Dad Deo versus daughter Shruti in in Andhra Pradesh
Father and daughter are fighting it out against each other in the Araku Lok Sabha constituency.
V.K.C.S. Deo, a six-term parliamentarian who has entered the fray this time on a Telugu Desam Party (TDP) ticket, is up against his daughter, V. Shruti Devi of the Congress.
However, this is not the only challenge for Deo, who had earlier served as an MP for the Congress and the Indian Congress (Socialist). The Forest Rights Act pioneer and crusader against unrestricted bauxite mining in Salur has only goodwill and a section of the local faction-riven TDP to fall back on when the state votes on Thursday.
Deo, a former Union minister, told The Telegraph when asked about his daughter: “She is 46 and an independent adult who is free to exercise her constitutional right to elect and stand in an election. Her candidacy is a matter between her and her party…. We still talk, we live in the same house…. We do not have political discussions.”
Asked if the electoral rivalry had caused bitterness with her father, Shruti said: “That has been happening for three-four years.” She added after a pause: “Only in terms of political communication.”
Father and daughter belong to the royal family of Kurupam, a village in the dense forests of the Araku Valley on the Eastern Ghats close to Odisha.
Deo is facing a tough competition from the YSR Congress’s G. Madhavi, a schoolteacher and daughter of the late CPI legislator G. Demudu. Deo is also contending with rebellion in his own ranks in the TDP. The Araku seat is now represented by the YSR Congress.
The election has posed a struggle for Shruti too — she faces the daunting task of reviving the Congress that has lost political support in most of Andhra Pradesh.
Shruti, a Supreme Court lawyer, has been dividing time between Araku and Delhi ever since her father’s crushing defeat as a Congress candidate in Araku in 2014, when he came third and lost his deposit. That development propelled her into active politics.
She told this newspaper while leading a march dominated by women through the town’s main thoroughfare: “I had been fighting for a ticket even before he (Deo) left the party. That may have been a final factor for him (to quit the Congress)…. I am the strongest candidate here and we are seeing the impact of our efforts to rebuild the organisation during our conversations with people about our manifesto.”
Shruti confidently calls upon shopkeepers and women passing by to join the march. Confidence is all that’s keeping her going. While publicity materials of the three main players in the simultaneous Lok Sabha and Assembly elections in Andhra Pradesh — the TDP, YSR Congress and the Jana Sena alliance — are ubiquitous all along the 120km drive to Araku from Visakhapatnam, the Congress is conspicuous by its absence.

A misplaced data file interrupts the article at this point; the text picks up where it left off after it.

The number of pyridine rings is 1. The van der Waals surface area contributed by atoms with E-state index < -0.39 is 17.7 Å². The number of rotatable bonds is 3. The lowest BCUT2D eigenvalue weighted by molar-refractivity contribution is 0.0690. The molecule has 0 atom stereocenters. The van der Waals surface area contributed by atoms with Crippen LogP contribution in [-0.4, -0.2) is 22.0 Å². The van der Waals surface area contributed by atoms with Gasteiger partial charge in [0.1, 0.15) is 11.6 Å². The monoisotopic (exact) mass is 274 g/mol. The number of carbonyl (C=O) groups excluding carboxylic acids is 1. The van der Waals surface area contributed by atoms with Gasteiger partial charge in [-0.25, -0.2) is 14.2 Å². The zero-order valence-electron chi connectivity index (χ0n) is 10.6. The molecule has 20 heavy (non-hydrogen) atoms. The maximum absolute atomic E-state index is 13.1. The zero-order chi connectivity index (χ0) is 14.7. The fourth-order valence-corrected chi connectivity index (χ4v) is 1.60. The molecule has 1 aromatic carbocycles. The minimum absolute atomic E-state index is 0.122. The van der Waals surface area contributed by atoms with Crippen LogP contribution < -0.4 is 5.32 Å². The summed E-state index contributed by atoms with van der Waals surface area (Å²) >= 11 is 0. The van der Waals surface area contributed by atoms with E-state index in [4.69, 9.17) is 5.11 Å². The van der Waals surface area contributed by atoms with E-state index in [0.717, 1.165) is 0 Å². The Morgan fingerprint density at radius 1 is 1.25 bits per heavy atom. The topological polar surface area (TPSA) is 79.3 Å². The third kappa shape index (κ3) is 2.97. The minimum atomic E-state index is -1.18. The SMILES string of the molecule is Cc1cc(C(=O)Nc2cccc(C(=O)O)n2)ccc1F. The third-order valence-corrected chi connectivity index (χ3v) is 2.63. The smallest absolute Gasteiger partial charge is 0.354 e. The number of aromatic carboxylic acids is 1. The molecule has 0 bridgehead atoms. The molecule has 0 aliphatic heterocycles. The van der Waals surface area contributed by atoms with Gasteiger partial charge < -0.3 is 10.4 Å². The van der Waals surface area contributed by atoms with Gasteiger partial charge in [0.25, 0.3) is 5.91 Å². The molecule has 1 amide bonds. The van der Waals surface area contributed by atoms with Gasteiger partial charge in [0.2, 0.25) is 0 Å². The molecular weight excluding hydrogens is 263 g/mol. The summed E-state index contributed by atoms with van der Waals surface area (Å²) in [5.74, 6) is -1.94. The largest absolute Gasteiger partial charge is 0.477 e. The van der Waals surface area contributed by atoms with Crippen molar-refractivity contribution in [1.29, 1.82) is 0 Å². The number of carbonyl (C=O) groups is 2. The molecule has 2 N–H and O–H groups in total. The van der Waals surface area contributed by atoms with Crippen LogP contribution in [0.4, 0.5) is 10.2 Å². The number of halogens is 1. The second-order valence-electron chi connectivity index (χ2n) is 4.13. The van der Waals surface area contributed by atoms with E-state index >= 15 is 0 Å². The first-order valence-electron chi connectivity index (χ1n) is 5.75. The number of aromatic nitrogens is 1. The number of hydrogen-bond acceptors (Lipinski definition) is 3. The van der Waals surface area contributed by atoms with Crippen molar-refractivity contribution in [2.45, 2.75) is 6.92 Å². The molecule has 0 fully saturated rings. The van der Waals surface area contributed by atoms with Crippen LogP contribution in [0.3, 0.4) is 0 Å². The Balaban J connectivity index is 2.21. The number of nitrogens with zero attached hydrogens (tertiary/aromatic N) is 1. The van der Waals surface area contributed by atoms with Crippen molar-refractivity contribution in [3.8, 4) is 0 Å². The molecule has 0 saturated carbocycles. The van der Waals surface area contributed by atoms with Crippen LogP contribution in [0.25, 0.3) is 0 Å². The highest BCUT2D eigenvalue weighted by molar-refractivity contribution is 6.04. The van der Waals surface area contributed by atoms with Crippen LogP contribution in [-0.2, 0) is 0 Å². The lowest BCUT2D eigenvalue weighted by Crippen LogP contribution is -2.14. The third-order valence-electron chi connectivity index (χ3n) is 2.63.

At the march, most women said they came because they had been invited by municipal councillor S. Seetha, who has been instrumental in getting them the benefits of the TDP government’s housing schemes, for which they praised chief minister Chandrababu Naidu.
Deo told this paper during a short break from campaigning why he left the Congress.
“After the bifurcation (of Andhra Pradesh), the Congress ceased to exist here. I had to either retire from politics or join a local party. I chose the TDP as it is a party with a vision and commitment to the people…. I had to add whatever influence I have to make sure (Narendra) Modi and (Amit) Shah do not come back to power,” he said.
The TDP office in Salur — one of the Assembly segments of Araku — has large pictures of its Assembly poll candidate, R.P. Bhanj Deo, and that of its nominee for the neighbouring Lok Sabha seat of Vizianagaram, P. Ashok Gajapathi Raju, but none of V.K.C.S. Deo.
An office attendant sheepishly explained: “The announcement (of V.K.C.S. Deo’s candidature) was not made properly.” He quickly pointed to Bhanj Deo’s banner and said: “He has always been with the TDP from the beginning. He never left the party.”
V.K.C.S. Deo insisted that he never faced any hostility for being a “newcomer”. He, however, took rest at the house of TDP MLC G. Sandhya Rani, and not at Bhanj Deo’s home, which is the hub of campaign activities.
All the characters in this political stage are from the dominant Konda Dora tribe. Salur’s residents said their main problem was alcoholism.
“There are no major industries here except transport, which is profitable. Men spend their profits on liquor. Outlets make at least Rs 1 lakh a day. The result is that you can’t walk here at night without stepping on a drunkard sprawled on the road,” trader Ishwar said.
Ishwar is a rare voter who wants V.K.C.S. Deo as MP and incumbent YSR Congress MLA of Salur , Rajanna Dora, re-elected. Both the leaders have a Congress past.
“While I was in the Congress, I had to take a lot of pain and labour and was able to get a (court) stay on bauxite mining in scheduled areas. But I couldn’t get the licences granted by my party’s government led by (the late) chief minister Y.S. Rajasekhara Reddy cancelled. Chandrababu Naidu had them cancelled,” Deo said.
He chuckled and said his role of stitching ties between the now-defunct Indian Congress (Socialist) and the TDP in 1989 might now be reversed if the TDP and the Congress entered into a post-poll alliance.
Last year, Araku Valley’s TDP MLA K. Sarveswara Rao and former MLA S. Soma were killed allegedly by Maoists who oppose quarrying. Deo said he had not faced threats from the insurgents this time.